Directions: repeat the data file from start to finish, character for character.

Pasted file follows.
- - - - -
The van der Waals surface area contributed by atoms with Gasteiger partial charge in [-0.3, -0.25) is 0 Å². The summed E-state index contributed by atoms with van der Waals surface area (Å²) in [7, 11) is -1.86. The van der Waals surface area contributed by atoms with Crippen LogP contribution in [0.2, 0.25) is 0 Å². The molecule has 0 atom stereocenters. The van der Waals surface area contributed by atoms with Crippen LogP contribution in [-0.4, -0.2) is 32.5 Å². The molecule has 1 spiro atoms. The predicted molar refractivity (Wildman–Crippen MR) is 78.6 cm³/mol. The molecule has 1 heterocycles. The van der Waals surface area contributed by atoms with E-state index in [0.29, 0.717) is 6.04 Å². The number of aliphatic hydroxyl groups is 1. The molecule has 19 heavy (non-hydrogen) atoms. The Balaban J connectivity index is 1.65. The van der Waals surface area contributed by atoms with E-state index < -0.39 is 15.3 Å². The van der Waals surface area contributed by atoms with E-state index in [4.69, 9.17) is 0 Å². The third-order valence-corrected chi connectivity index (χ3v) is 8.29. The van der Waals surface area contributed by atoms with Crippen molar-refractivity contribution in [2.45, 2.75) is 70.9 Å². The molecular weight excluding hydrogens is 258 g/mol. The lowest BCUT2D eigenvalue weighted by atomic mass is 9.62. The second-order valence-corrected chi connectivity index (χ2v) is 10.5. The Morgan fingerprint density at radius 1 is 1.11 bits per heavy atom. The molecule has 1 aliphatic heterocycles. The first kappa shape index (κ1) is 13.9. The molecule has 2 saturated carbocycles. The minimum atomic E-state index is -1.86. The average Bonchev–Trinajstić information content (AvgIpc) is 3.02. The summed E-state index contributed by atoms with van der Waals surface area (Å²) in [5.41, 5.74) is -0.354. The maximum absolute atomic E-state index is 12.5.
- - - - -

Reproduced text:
The van der Waals surface area contributed by atoms with Gasteiger partial charge in [-0.3, -0.25) is 0 Å². The summed E-state index contributed by atoms with van der Waals surface area (Å²) in [7, 11) is -1.86. The van der Waals surface area contributed by atoms with Crippen LogP contribution in [0.2, 0.25) is 0 Å². The molecule has 0 atom stereocenters. The van der Waals surface area contributed by atoms with Crippen LogP contribution in [-0.4, -0.2) is 32.5 Å². The molecule has 1 spiro atoms. The predicted molar refractivity (Wildman–Crippen MR) is 78.6 cm³/mol. The molecule has 1 heterocycles. The van der Waals surface area contributed by atoms with E-state index in [0.29, 0.717) is 6.04 Å². The number of aliphatic hydroxyl groups is 1. The molecule has 19 heavy (non-hydrogen) atoms. The Balaban J connectivity index is 1.65. The van der Waals surface area contributed by atoms with E-state index < -0.39 is 15.3 Å². The van der Waals surface area contributed by atoms with E-state index in [4.69, 9.17) is 0 Å². The third-order valence-corrected chi connectivity index (χ3v) is 8.29. The van der Waals surface area contributed by atoms with Crippen molar-refractivity contribution in [2.45, 2.75) is 70.9 Å². The molecular weight excluding hydrogens is 258 g/mol. The lowest BCUT2D eigenvalue weighted by atomic mass is 9.62. The second-order valence-corrected chi connectivity index (χ2v) is 10.5. The Morgan fingerprint density at radius 1 is 1.11 bits per heavy atom. The molecule has 1 aliphatic heterocycles. The first kappa shape index (κ1) is 13.9. The molecule has 2 saturated carbocycles. The minimum atomic E-state index is -1.86. The average Bonchev–Trinajstić information content (AvgIpc) is 3.02. The summed E-state index contributed by atoms with van der Waals surface area (Å²) in [5.41, 5.74) is -0.354. The maximum absolute atomic E-state index is 12.5.